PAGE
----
Thursday, 2 August 2012

Bishop Jeremy Taylor


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"Belfast News-Letter,"
Sept. 14, 1871.

The name of Jeremy Taylor, son of a Cambridge hairdresser, will live with the language in which was written that brilliant series of Divinity he left to the world, but little, however, is known of the inner life of the famous Bishop of Down and Connor. More than a century and a half after his death, the celebrated divine, Reginald Heber, wrote a sketch of his life, which was much read, and though superior in style to any previous work on the on the same subject, and abounding in passages of high eloquence, it is very abscure in those points of Bishop Taylor's history in which his admirers feel so much interest. Of his early career we have still to learn some details connected with his doings while private chaplain to Archbishop Laud; and how little is known of his persecution in the days of the Protectorate!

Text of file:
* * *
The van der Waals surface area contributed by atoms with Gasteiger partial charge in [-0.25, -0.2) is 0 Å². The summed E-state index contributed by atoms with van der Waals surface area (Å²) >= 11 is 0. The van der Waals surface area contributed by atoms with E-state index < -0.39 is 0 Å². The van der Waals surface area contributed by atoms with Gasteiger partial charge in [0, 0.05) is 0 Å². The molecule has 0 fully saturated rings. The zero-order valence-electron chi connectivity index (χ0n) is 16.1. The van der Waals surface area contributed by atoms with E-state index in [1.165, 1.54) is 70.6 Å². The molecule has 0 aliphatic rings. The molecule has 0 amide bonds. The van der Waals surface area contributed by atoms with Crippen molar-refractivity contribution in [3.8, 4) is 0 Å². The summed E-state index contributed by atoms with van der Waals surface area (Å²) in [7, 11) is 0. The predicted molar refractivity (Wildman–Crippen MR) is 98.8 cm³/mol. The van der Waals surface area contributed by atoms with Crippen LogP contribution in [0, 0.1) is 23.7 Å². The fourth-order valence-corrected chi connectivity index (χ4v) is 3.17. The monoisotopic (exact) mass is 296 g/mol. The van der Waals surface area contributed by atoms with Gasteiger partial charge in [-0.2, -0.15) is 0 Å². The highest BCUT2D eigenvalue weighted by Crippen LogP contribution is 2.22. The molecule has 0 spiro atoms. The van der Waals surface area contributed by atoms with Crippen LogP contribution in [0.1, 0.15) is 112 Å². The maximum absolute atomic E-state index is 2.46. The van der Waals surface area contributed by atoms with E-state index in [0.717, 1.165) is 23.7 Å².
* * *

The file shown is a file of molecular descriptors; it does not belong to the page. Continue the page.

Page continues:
But strongest of all is the barrenness of that chapter of Taylor's history that professes to tell of his life and labours during the years he performed the duties of lecturer to the loyalists on Lord Conway's estate at Killultagh. That appointment he received through the influence of his friend, the famous John Evelyn, and his equally attached patron, Lord Edward Conway. About the close of June, 1658, Dr. Taylor left London with his wife and family, and, after various perils by sea and land, he arrived at Portmore, where in the wing of the ancient fortress erected there by O'Nial, and which for more than one hundred years had stood sentinel on the borders of Lough Neagh, a suite of apartments had been prepared far him by Lord Conway's agent. Nothing could have exceeded the romantic beauty of Taylor's residence, and there it was that, comparatively humble as was his position, he spent some of the happiest days of his life. From that period until January, 1661, when he was raised to the Episcopal Bench as Bishop of Down and Connor, we find hardly any record of his movement beyond the mere fact that he visited Lisburn every week, and delivered a lecture there in the church where the Cromwellian soldiers were wont to attend worship. But that was the busiest time of his ministerial existence. He preached every Sunday to the loyalists in the ruins of the sacred edifice from which Kill-ul-Tagh took its name: he lectured in Ballinderry, Soldierstown, and Derriaghy once a fortnight; and during his spare time toiled hard in the composition of his works on Divinity. The absence of lengthened details in the biography of Bishop Taylor is the more to be regretted when such abundant material for that purpose was to be found in the public records of the day. And besides those documents, there is the highly interesting work, entitled "The Rawdon Papers," published many years ago, abounding in passages relating to Taylor. There is also "Evelyn's Diary," a book that reads like one of Scott's novels, and in which are graphic sketches of a most exciting period of national history, many of these especially referring to the greatest divine of the seventeenth century. But so little use have his biographers made of such sources of information, that we are told little more of him that if his diocese had been seated in Timbuctoo.